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Quinn on Nutrition: Summer hydration

June 19, 2018

My daughter suggested I write a column about hydration. Great idea, since a road trip through drought-stricken New Mexico and Arizona was on the horizon. No worries. We remembered to pack plenty of bottled water in the ice chest.

According to the US Centers for Disease Control (CDC), we need water every day of our lives. When water stores are low, our bodies overheat, moods worsen and we are more susceptible to constipation and kidney stones. Not a great combination for enjoyable vacations.

How do we meet our water needs when the temperature hits 95 to 99 degrees in the desert? It helps to remember that up to 60 percent of our body weight is water. And we lose water daily through breathing, sweat and normal body processes. Here are some rules to remember as we venture out for summer travel:

Choose plain water instead of a soda. We’ll save 150 unneeded sugar calories for every 12 ounces of just plain ol’ water we ingest in place of a sugar-sweetened beverage. Pure water is a better thirst quencher as well.

Let thirst be your guide (generally). Although current recommendations tell us to drink when we are thirsty, we need to learn to identify true thirst. It can be easy to confuse thirst for hunger. Good practice? Have plain water on hand throughout the day. Frequent sips of fluid can often quell what we may otherwise have thought was hunger. Also remember that if we wait until we are very thirsty to drink fluids, we are probably already dehydrated.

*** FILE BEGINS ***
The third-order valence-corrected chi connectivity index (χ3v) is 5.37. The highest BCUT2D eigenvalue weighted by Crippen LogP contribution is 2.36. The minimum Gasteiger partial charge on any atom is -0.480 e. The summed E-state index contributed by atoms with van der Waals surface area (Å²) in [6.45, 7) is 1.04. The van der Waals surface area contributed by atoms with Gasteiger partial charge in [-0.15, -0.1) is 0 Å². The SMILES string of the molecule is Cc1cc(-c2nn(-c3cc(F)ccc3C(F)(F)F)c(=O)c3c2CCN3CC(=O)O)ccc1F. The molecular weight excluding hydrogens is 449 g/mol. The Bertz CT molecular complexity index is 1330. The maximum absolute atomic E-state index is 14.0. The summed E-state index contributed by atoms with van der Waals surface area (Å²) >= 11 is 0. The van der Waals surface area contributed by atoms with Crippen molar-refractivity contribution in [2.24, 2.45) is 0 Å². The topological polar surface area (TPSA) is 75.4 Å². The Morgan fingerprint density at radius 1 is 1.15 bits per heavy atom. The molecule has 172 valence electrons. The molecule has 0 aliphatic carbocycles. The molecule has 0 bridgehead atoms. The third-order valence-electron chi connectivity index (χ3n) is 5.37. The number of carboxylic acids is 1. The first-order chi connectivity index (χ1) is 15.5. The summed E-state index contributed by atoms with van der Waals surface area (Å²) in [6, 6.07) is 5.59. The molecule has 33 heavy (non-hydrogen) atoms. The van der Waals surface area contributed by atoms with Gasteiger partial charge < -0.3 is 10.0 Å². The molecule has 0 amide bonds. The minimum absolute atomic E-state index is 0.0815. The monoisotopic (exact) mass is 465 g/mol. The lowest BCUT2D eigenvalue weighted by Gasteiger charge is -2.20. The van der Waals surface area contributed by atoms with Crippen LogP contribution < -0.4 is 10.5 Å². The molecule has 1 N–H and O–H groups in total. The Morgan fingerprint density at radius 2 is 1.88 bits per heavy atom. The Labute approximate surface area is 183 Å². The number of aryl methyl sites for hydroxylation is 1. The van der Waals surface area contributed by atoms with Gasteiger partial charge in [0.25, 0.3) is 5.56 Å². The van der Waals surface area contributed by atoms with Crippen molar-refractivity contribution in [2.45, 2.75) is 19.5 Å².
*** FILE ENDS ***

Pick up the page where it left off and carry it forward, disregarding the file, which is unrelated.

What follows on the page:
Choose foods high in water content. They are generally lower in calories and often offer more nutrition as well. Water naturally present in food also contributes to our daily water quota, say experts.

Here are some examples: Compared to 100 percent plain water, milk, melons, strawberries, lettuce, cabbage and spinach are between 90 to 99 percent water. Fruit juice, yogurt, apples, grapes, oranges, carrots, pears and pineapple contain 80 to 89 percent water.

And 70 to 79 percent of the weight of bananas, avocados, and cottage cheese pure water.

Caffeinated beverages count. Yay! My morning coffee and iced tea when we stop for lunch contributes to my daily water goals, say experts. Alcohol? Sorry, no. When you hit the country western dance hall in Albuquerque, try a club soda with lemon instead of beer. It saves money, calories and a lot of grief on the drive home.

We did OK on this particular trip. Sipped on water as we drove through the Petrified Forest and Painted Desert. Had fresh fruit or juice along with coffee most mornings. And remembered to order salads and vegetables (high water content foods) with meals. I wonder what the water content is for green chile?

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